The aim of this contribution is a proposal how to estimate the relative toxicity of polyfluorinated compounds. Acute toxicity determination using oligochaeta Tubifex tubifex and the relevant mode of approach have been thoroughly described (Tichy & Rucki, 1996, Tichy et al., 2007; 2008). The duration of action of polyfluorinated organic compounds in oligochaeta Tubifex tubifex was taken as the basis for this consideration.


Material and methods
Determination of ET50

The perfluorinated acids C8 (95%), C9 (97%), C10 (98%), C11 (95%) and C12 (95%) were obtained from Aldrich (Steilheim, Germany). Always fresh oligochaeta Tubifex tubifex were purchased in a common shop. Manganese chloride (extra pure grade, Merck) was used as a reference compound (Tichy et al., 2007) to check the quality of the test object.

Solutions of C8 to C12 linear perfluorinated acids were prepared and tested at the concentration of 400 µg/ml (from 0.44 × 10–3 mol/l for C12 to 0.58 × 10–3 mol/l for C8), which was close to saturated concentrations. The amount of exactly 0.01 g of acid was weighed and dissolved by 15 ml water in a 25 ml plastic volumetric flask and sonicated 10 min at room temperature (22–24°C). The resulting aqueous acidic solution (pH 3 to 4) was neutralized by titration with a solution of sodium hydroxide (0.1 mol/l) to about pH 7 (checked by pH-meter) and filled up to 25 ml. Neutralization of the solutions was necessary because the low acidity itself could affect the oligochaeta.

ETn is the effective time when n % of individuals from the population exposed shows a recognizable reaction. In our case, ET5, ET50 and ET95 were determined by counting the number of immobilized Tubifex tubifex during the exposure time. Immobilized worms were counted each half hour for five hours of exposure at room temperature (22–24°C). Deformation of bodies of the oligochaeta was observed: they wrinkled, bled and finally the worms were destroyed and broke up into pieces. Thus immobilization could be noticed only with difficulties. Each solution was tested three times in various seasons and always in a triplicate. The experimental data were processed with special computer software (Logistic Method for Determination of LD50 by National Institute of Public Health, Prague) modified for calculation of ET50.


Results

At the concentration of 400 µg/ml, aqueous solutions of perfluorinated aliphatic carboxylic acid are not toxic if the acute toxicity is measured in three minutes with Tubifex tubifex (Tichý et al., 1996; 2007). The three-minute exposure caused no apparent changes of Tubifex tubifex. Thus the solutions of the acids were not acutely toxic for the oligochaeta and the common testing procedure could not be applied.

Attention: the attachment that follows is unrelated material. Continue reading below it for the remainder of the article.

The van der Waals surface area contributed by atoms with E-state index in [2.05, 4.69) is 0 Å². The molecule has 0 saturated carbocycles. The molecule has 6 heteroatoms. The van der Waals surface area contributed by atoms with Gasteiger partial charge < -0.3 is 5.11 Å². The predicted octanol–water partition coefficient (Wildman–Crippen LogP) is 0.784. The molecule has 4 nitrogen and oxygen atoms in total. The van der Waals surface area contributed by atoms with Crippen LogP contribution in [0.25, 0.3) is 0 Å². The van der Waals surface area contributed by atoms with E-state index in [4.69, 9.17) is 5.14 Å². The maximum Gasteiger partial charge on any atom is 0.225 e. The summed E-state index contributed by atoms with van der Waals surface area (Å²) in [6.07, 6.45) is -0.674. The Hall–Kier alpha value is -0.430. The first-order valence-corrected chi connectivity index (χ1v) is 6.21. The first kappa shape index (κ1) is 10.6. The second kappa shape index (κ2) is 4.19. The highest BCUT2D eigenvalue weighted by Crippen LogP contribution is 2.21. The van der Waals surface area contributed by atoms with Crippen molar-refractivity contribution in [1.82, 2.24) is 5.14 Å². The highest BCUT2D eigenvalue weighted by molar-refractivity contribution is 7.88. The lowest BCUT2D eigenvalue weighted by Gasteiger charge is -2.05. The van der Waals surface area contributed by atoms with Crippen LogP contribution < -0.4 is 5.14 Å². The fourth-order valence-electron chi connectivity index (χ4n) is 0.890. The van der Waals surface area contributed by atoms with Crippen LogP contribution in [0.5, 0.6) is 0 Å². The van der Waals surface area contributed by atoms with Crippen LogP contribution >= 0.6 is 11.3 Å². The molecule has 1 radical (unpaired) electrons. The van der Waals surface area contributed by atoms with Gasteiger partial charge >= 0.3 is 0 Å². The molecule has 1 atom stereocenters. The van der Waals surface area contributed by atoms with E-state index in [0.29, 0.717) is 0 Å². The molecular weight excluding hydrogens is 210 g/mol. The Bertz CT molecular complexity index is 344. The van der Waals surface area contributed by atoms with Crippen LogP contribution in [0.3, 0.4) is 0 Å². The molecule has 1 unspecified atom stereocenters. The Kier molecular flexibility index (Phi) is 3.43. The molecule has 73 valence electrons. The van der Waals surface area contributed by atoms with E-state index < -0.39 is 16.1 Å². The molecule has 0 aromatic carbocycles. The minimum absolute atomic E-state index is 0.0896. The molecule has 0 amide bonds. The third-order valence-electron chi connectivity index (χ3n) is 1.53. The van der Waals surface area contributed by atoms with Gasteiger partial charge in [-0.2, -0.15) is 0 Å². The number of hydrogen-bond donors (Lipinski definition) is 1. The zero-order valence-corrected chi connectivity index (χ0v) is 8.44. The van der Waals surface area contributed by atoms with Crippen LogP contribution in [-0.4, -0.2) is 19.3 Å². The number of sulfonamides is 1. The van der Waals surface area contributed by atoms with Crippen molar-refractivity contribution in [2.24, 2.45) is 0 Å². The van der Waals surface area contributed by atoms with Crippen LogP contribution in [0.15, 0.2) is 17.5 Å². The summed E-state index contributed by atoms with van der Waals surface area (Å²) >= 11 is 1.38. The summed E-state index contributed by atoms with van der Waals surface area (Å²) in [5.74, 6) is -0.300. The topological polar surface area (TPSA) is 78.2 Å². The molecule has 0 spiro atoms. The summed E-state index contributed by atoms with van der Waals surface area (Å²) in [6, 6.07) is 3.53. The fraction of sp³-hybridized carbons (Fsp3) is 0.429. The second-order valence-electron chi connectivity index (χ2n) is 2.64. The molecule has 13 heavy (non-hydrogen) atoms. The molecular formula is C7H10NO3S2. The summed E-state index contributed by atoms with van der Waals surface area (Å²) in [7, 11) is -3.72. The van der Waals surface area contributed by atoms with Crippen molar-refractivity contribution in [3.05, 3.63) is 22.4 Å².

However, the effect begins to be noticeable after a longer time, in chronic exposure, and the time necessary for induction of observable changes could be taken as a measure of toxicity of the acids. The start of the effect depends on the chain length of the given acid, however with the minimum at C11 acid.

The results are summarized in Table 1, which contains values and confidence intervals (n = 3, α = 0.05) of ET5, ET50 and ET95 for the time necessary to immobilize 5%, 50% and 95%, respectively, of the oligochaeta from the whole population under exposure. The minimum ET50 value appeared with perfluoroundecanoic acid (C11) being comparable with perfluorodecanoic acid (C10).


Discussion

We applied an uncommon measure of toxicity, ET50, the time necessary for the onset of destruction of the oligochaeta body. The shorter the ET50, the more toxic is a compound considered. We used this measure because no acute toxicity was observed, a fact that corresponded with the generally accepted opinion that perfluorinated carboxylic acids have limited toxicity for aquatic organisms.

Using the ET50 measure, the most toxic of the set of the compounds tested, i.e. linear polyfluorinated carboxylic acids, were perfluorodecanoic (C10) and perfluoroundecanoic (C11) acids. No statistically significant differences between the toxic indices exist among C8, C9 and C12 acids. The C10 and C11 acids form a clear minimum, statistically significantly distinguished, and thus considered the most toxic ones in chronic exposures. Naturally, this conclusion applies only for our laboratory conditions in a closed system (on Petri dishes).

The question arises how does logP(n-octanol–water) of these acids or their salts behave. Unfortunately, even with simpler alcohols and fluorotelomers, it is still an unsolved problem because of the unique behavior of the fluorine substituents in the compounds. As far as the image of perfluorinated acids as rigid rods is true, a bending or a break may exist at C10 and C11. We can thus just speculate that there is some non-linearity at the C10 to C11 carbon chain. The ability to penetrate membranes by this special form of compounds could then be influenced by this fact, although a better penetrating Tubifex surface with a rod is more probable than with anything else. The effect in the oligochaeta starts much sooner with C10 and C11 perfluorinated acids than with shorter or longer carbon chains.


Acknowledgment

We thank the National Institute of Public Health and the Department of Analytical Chemistry, Faculty of Science, Charles University in Prague for allowing to perform this work in their laboratories and to use their libraries.

Sources funding the project: grant of the Ministry of Education of the Czech Republic no. 2B08075, Projects VZ MSM 0021620857 and RP 14/63 MSMT


REFERENCES
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Tables
[TableWrap ID: T0001] Table 1 

Effective time ET50, ET5 and ET95 (mins.). Tubifex tubifex was exposed in neutral aqueous saturated solutions of perfluorinated carboxylic acids (C8–C12).


Perfluorinated acid Effective time (min)

ET5 ET50 ET95
Octanoic
C7F15COOH 111 (62–141) 274 (240–347) 675 (471–1687)
Nonanoic
C8F17COOH 155 (106–181) 284 (257–339) 519 (405–972)
Decanoic
C9F19COOH 23 (12–32) 59 (47–70) 151 (118–233)
Undecanoic
C10F21COOH 13 (7–18) 32 (25–39) 74 (56–130)
Dodecanoic
C11F23COOH 13 (7–18) 176 (143–221) 1073 (627–3328)

values in brackets represent confidence intervals (n = 3, α = 0.05)



Article Categories:
  • Original Article

Keywords: perfluorinated carboxylic acids, Tubifex tubifex, water pollution, effective exposure time, acute toxicity.